by Rex Godinez Ortega
Jobless and pregnant. That was what Marie Grace Halibas—the woman behind Margeuries House of Goodies—was in 2006 when she arrived back in Iligan City.
She had been a restaurant manager in Abu Dhabi with a bright future ahead of her when the difficult work conditions forced her to give it all up—including her Filipino boyfriend there.
Left without a father for her unborn child or a means to support herself, Grace arrived home in deep thought.
But the food trade graduate of the Mindanao State University-Iligan Institute of Technology (MSU-IIT) didn’t think for long. As she was won’t to do in times of confusion and adversity, she reverted to what she always loved doing—making pastries.
“Kung wala ko lingaw, mag himo ko recipes [When I have nothing to do, I make recipes],” she said.
Thus, after giving birth to her beautiful daughter, Margeuries, Grace went straight back to the kitchen.
At first, she started selling mango tarts, which she used to do when she was in Cebu City taking her second course at the Culinary School in the University of Cebu. Then she moved on to supplying a major supermarket with her creations.
However, it was not after a friend of hers, Aileen Ann Acosta-Gerona, an anesthesiologist, made a casual suggestion that proved providential, and which charted the course for Margeuries House of Goodies.
“Aileen asked me to make kakanin (rice cakes) for her birthday party,” she said. “And that I should place these in a bilao.”
The delicious bite-sized biko, cassava cakes, puto (with cheese), kutsinta, palitaw, espasol, and pichi2x Grace arranged inside the round shaped, semi-flat winnowing basket became an instant hit.
Just the sight of the colorful and bright native goodies neatly arranged inside the bilao sent the party guests into a festive mood. A single bite of the kakanin, kicked off the celebration in their mouths.
“I realized that people actually missed eating kakanin,” she said. “It was even a new experience for some!”
That was a surprising discovery indeed for Grace as the rice-based native delicacies are actually commonly taken as a snack in the Philippines.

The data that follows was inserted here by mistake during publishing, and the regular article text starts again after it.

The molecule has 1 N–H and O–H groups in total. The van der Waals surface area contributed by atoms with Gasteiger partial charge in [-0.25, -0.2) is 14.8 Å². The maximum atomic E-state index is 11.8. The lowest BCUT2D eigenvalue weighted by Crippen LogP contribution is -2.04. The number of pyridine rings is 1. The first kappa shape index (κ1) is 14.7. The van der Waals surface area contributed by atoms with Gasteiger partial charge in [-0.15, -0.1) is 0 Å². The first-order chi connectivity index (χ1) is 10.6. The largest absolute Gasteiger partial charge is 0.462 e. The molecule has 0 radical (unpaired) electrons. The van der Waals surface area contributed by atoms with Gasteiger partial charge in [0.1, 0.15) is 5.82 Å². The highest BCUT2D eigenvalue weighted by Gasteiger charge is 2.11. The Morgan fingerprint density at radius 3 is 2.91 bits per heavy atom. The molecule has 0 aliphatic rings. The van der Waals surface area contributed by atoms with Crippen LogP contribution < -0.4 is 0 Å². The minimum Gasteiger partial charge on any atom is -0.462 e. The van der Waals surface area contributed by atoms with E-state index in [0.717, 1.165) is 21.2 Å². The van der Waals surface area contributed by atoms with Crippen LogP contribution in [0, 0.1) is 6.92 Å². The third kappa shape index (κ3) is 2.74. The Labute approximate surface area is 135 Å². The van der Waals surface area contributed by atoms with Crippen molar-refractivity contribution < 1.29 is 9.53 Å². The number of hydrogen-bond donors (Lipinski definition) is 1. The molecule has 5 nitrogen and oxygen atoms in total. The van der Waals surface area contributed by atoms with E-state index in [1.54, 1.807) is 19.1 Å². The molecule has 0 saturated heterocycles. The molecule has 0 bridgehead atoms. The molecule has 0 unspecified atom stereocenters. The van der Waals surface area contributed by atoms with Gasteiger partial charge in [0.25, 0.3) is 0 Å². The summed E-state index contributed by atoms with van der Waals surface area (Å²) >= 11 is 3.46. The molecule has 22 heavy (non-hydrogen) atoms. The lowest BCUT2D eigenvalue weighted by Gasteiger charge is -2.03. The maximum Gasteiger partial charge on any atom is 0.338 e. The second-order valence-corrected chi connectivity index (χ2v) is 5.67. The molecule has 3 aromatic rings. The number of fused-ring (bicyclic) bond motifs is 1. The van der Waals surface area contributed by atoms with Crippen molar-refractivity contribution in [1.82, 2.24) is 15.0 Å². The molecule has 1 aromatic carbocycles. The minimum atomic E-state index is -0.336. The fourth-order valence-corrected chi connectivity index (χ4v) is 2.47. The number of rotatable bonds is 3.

“The ready availability of kakanin locally, however, is another thing,” she observed.
From there, talk of Grace’s kakanin spread by word of mouth until customers started showing up at the family home, which sits along the national highway in Brgy. Sta. Filomena. She even gets asked now to cater to parties of customers who want to provide an alternative dessert choice for guests.
Although Margeuries House of Goodies’ business is still moving at a moderate pace, it usually picks up on Christian holidays, and on Fridays as Maranao motorists on the way back to Marawi City, 30 kilometers away from Iligan, stop by to load up on kakanin.
“It is a favorite pasalubong [coming home present] of theirs,” Grace explained.
Today, the Halibas home’s façade is slowly undergoing a makeover that would transform it into a Kakanin Center of Iligan in the near future.
Things do seem to be looking up for Grace nowadays. A far cry from her homecoming in 2006 where she was jobless and six months pregnant.
But by an act of grace, a wonderful idea was born.
= = =
For more information about the delicious kakanin from Margeuries House of Goodies, visit Margeuries House of Goodies or text/call the following numbers: 0906-381-5088 (Globe) and 0928-750-1682 (Smart).
All photos in this article by Margeuries House of Goodies. More photos below: